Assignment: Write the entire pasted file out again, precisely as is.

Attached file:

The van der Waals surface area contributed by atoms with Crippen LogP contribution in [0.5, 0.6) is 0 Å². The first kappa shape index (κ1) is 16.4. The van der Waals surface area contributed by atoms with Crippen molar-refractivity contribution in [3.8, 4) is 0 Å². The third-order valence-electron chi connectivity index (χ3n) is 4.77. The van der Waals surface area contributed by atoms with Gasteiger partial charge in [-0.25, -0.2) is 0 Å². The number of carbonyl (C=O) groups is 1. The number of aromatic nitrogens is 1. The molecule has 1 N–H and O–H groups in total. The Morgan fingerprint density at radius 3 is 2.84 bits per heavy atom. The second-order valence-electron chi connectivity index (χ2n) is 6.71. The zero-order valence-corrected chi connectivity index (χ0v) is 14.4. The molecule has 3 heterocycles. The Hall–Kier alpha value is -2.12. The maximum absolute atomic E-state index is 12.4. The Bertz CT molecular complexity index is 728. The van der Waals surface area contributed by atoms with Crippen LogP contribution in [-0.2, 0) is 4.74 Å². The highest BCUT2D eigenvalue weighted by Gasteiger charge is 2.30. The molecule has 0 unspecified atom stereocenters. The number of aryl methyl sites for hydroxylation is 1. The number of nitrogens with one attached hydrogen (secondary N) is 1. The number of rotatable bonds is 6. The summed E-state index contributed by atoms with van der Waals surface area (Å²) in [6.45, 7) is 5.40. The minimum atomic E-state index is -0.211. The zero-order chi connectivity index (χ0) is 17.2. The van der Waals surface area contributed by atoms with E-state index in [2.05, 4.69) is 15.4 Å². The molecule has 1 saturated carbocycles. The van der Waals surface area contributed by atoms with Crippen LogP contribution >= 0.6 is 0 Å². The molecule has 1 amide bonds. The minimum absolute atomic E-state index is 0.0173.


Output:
The van der Waals surface area contributed by atoms with Crippen LogP contribution in [0.5, 0.6) is 0 Å². The first kappa shape index (κ1) is 16.4. The van der Waals surface area contributed by atoms with Crippen molar-refractivity contribution in [3.8, 4) is 0 Å². The third-order valence-electron chi connectivity index (χ3n) is 4.77. The van der Waals surface area contributed by atoms with Gasteiger partial charge in [-0.25, -0.2) is 0 Å². The number of carbonyl (C=O) groups is 1. The number of aromatic nitrogens is 1. The molecule has 1 N–H and O–H groups in total. The Morgan fingerprint density at radius 3 is 2.84 bits per heavy atom. The second-order valence-electron chi connectivity index (χ2n) is 6.71. The zero-order valence-corrected chi connectivity index (χ0v) is 14.4. The molecule has 3 heterocycles. The Hall–Kier alpha value is -2.12. The maximum absolute atomic E-state index is 12.4. The Bertz CT molecular complexity index is 728. The van der Waals surface area contributed by atoms with Crippen LogP contribution in [-0.2, 0) is 4.74 Å². The highest BCUT2D eigenvalue weighted by Gasteiger charge is 2.30. The molecule has 0 unspecified atom stereocenters. The number of aryl methyl sites for hydroxylation is 1. The number of nitrogens with one attached hydrogen (secondary N) is 1. The number of rotatable bonds is 6. The summed E-state index contributed by atoms with van der Waals surface area (Å²) in [6.45, 7) is 5.40. The minimum atomic E-state index is -0.211. The zero-order chi connectivity index (χ0) is 17.2. The van der Waals surface area contributed by atoms with E-state index in [2.05, 4.69) is 15.4 Å². The molecule has 1 saturated carbocycles. The van der Waals surface area contributed by atoms with Crippen LogP contribution >= 0.6 is 0 Å². The molecule has 1 amide bonds. The minimum absolute atomic E-state index is 0.0173.